The best of Dave Brubeck: Five essential albums that aren’t Time Out
By David Basskin2021/04/14
Few jazz artists are better known than Dave Brubeck — by fellow musicians, by jazz aficionados and by the public at large.
The 1959 record Time Out stands as one of the best-selling jazz albums of all time. Along with Miles Davis’s Kind of Blue, the Dave Brubeck Quartet and their long run of successful albums on Columbia formed the signature sound of the late 1950s and early ’60s.
Brubeck’s father was a cattle rancher, while his mother originally planned to be a concert pianist. Growing up near San Francisco, the young Brubeck’s plans to follow his father to the ranch fell to his talent and love for jazz. His innate talents in harmony and counterpoint led to studies with composer Darius Milhaud, among others. In Europe during the Second World War, he formed a band — The Wolfpack — through which he met his longtime playing partner Paul Desmond in 1944. He made his first recording — leading an octet — upon his return to California in 1949, and made recordings almost continuously after that.
In January, 2011, I had the great honour of meeting Brubeck and introducing him at a concert at Koerner Hall in the Royal Conservatory. It turned out to be his last concert in Toronto; he passed away in early 2012.
Brubeck was as well known for his commitment to civil rights as to jazz; the quartet was one of the first integrated groups to achieve national success. His interest in rhythms and time signatures not common in jazz broadened horizons everywhere.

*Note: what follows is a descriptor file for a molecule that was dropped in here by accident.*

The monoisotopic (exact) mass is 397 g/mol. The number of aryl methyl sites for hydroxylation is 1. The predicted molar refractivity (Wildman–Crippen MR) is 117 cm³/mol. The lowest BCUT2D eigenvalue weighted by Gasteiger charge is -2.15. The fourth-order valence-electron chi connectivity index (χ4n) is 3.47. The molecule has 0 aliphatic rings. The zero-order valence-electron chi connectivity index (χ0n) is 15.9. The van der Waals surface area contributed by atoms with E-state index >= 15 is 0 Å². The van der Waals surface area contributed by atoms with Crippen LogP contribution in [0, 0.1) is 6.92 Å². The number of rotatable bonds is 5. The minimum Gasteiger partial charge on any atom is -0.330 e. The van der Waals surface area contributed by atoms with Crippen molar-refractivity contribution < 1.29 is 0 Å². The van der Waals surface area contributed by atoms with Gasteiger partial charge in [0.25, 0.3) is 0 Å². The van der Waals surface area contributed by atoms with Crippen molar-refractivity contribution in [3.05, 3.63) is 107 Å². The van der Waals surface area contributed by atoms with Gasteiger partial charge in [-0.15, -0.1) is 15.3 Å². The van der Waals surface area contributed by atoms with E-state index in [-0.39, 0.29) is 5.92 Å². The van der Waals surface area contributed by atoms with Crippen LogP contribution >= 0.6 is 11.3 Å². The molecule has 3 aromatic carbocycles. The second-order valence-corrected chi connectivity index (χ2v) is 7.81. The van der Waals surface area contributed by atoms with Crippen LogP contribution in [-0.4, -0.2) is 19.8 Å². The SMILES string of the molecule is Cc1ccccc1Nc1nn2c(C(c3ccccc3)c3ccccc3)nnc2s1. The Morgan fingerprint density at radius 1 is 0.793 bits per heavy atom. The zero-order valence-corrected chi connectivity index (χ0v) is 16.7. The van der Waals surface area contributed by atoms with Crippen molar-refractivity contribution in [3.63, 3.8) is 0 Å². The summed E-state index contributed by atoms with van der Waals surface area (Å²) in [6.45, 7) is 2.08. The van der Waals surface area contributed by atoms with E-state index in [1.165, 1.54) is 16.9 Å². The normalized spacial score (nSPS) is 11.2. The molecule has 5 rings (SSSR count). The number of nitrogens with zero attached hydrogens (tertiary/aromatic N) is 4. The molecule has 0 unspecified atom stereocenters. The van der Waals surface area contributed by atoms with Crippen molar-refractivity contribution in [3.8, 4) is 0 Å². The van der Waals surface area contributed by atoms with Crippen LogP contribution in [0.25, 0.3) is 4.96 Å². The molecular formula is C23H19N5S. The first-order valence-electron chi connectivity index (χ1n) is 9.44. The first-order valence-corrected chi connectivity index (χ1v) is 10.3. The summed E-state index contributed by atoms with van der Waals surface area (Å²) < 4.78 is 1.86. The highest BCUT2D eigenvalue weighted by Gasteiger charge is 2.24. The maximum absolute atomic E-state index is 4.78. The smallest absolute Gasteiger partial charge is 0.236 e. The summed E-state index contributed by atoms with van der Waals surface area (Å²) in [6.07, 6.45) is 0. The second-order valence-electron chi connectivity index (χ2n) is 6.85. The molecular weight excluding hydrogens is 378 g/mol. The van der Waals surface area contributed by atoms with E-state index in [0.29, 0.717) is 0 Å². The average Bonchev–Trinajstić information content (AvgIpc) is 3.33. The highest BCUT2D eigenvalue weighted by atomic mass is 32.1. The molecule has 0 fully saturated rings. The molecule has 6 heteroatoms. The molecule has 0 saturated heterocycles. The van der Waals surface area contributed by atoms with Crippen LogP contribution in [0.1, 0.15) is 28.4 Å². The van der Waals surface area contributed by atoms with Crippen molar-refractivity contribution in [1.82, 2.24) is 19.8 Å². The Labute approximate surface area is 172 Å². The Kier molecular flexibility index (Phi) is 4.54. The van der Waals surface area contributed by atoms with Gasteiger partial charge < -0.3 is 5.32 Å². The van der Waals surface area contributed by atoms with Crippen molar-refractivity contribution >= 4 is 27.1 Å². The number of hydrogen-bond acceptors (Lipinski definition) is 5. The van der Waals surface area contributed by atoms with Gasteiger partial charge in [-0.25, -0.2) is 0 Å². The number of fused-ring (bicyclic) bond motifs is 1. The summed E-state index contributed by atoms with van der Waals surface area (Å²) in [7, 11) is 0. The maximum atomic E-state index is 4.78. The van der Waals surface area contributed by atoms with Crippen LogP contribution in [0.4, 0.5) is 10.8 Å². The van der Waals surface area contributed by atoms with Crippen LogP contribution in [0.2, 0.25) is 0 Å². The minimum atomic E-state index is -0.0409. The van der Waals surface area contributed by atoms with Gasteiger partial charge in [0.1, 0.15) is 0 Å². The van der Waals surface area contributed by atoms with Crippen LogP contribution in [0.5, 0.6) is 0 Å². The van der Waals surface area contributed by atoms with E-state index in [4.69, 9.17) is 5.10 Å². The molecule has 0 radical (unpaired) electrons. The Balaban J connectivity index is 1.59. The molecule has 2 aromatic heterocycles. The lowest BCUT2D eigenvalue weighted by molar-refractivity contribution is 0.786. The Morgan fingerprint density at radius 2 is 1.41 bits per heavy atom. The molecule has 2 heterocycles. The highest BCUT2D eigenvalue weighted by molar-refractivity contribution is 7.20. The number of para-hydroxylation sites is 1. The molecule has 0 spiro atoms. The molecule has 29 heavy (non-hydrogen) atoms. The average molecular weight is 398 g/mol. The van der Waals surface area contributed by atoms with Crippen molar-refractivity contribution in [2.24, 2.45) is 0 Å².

With artists of this calibre, choosing five of their best albums is a challenge. With Time Out remaining one of the most well-known albums of all time, I’ve chosen a few of my favourite Dave Brubeck recordings that are slightly off the beaten path.
The Riddle (1960)
Recorded in the same year as his most famous album, The Riddle may be the least known of all the LPs recorded by the Dave Brubeck Quartet. This might be because Paul Desmond was not in the lineup; instead, clarinetist Bill Smith, a member of Brubeck’s original octet, sat in with bassist Eugene Wright and Joe Morello on drums. All of the tunes were based on the old English folk song, Heigh Ho, Nobody Home.
Time Further Out (1961)
This sequel to Time Out led off a series of Time-themed albums that continued Brubeck’s experiments with unconventional time signatures. For example, Unsquare Dance is in 7/4 (seven beats to the bar). Maori Blues reflects the quartet’s extensive world tours, which introduced the musicians to new cultures, rhythms and sounds.
Live at Carnegie Hall (1963)
This superbly recorded double-LP set captures the quartet at the top of its very considerable game. Joe Morello was getting over the flu and the New York newspapers were on strike, but that was no matter — the hall was packed for this event. The quartet stretches out at greater length than was typical for studio recordings of that era, including a 14-minute Morello showcase, Castilian Drums. Brubeck recorded several other live albums, but this remains the best.
The Real Ambassadors (1962)
Intended as a jazz musical, with lyrics by Brubeck’s wife Iola, this project brought together Louis Armstrong with the Dave Brubeck Quartet to make a strong statement on civil rights. Armstrong let his true, strong feelings show in the studio session that produced this album, but the musical had only one performance — unrecorded — at the Monterey Jazz Festival in 1962. The music is unexpected, the performers superb. This little-known gem deserves your attention.
Live at the Berlin Philharmonie (1970)
Recorded three years after the breakup of the “classic” quartet, this live recording is a powerful set recorded with Jack Six on bass, Alan Dawson on drums and Brubeck’s old friend Gerry Mulligan on baritone sax. The highlights include Limehouse Blues and a 14-minute version of Duke Ellington’s Things Ain’t What They Used to Be, in which Brubeck moves through all of his styles, including stride piano.